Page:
Spinal surgery for unborn babies with the birth defect spina bifida is to be made routinely available on the NHS in England, officials have announced.

The surgery involves repairing the spinal tissue of the baby while it is still in the womb.

It can improve their ability to walk and reduce health problems that result from spina bifida.

More than 200 babies are born in the UK each year with spina bifida, where the spine and spinal cord do not develop properly during pregnancy, causing a gap in the spine.

It often results in problems that include paralysis of the legs, incontinence and sometimes learning difficulties.

The condition is usually treated after birth, but the earlier it is repaired the better for long-term health and mobility.

Spinal surgery in the womb was carried out in the UK for the first time earlier this year on two unborn babies at University College Hospital in London.

In the past, patients had to travel abroad for the procedure.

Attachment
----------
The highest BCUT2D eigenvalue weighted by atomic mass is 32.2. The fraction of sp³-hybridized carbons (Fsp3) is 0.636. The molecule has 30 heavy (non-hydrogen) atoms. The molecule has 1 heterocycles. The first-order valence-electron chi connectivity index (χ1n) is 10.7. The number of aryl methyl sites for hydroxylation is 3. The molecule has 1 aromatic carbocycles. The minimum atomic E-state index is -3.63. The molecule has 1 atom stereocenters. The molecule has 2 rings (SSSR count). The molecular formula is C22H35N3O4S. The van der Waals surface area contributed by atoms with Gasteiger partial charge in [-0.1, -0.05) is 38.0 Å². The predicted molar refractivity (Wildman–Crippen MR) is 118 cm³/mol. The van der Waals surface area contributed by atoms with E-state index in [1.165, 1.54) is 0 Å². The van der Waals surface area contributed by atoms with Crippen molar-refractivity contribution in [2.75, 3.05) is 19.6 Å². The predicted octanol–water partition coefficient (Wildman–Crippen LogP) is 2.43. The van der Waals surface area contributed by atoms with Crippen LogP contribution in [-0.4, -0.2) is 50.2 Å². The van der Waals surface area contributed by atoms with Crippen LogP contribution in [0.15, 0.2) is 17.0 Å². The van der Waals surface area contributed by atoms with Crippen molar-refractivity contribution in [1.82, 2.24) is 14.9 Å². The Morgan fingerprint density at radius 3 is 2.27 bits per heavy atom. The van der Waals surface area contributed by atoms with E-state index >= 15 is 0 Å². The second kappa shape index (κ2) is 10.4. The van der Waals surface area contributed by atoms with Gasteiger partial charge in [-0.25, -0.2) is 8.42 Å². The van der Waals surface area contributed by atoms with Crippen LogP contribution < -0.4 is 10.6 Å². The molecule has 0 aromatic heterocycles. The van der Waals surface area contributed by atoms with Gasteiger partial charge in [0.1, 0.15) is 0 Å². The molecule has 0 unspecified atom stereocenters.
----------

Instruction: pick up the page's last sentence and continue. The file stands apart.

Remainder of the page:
It is not known what causes spina bifida but a lack of folic acid can increase the risk.

Kate Steele, chief executive of charity Shine, said: “Although open pre-natal surgery is not a cure for spina bifida, and is not suitable for every pregnancy, any medical advances which will potentially improve the health and social outcomes for a baby born with spina bifida is very good news, and Shine welcomes this progress.”

‘Life-changing treatment’

Among the other treatments that will be routinely offered on the NHS is the drug everolimus for epileptic seizures caused by a genetic condition that results in benign tumours developing in the body and brain, known as tuberous sclerosis complex (TSC).

More than 300 people, mostly children, will benefit from this new treatment that reduces the number and severity of seizures.

Louise Fish, chief executive of the Tuberous Sclerosis Association, said: “We’re delighted that NHS England has decided to fund this life-changing and potential life-saving treatment from April 2019 onwards.

“We’ll be working with TSC clinics across England to help them get ready to prescribe this drug to more people who can benefit from it.”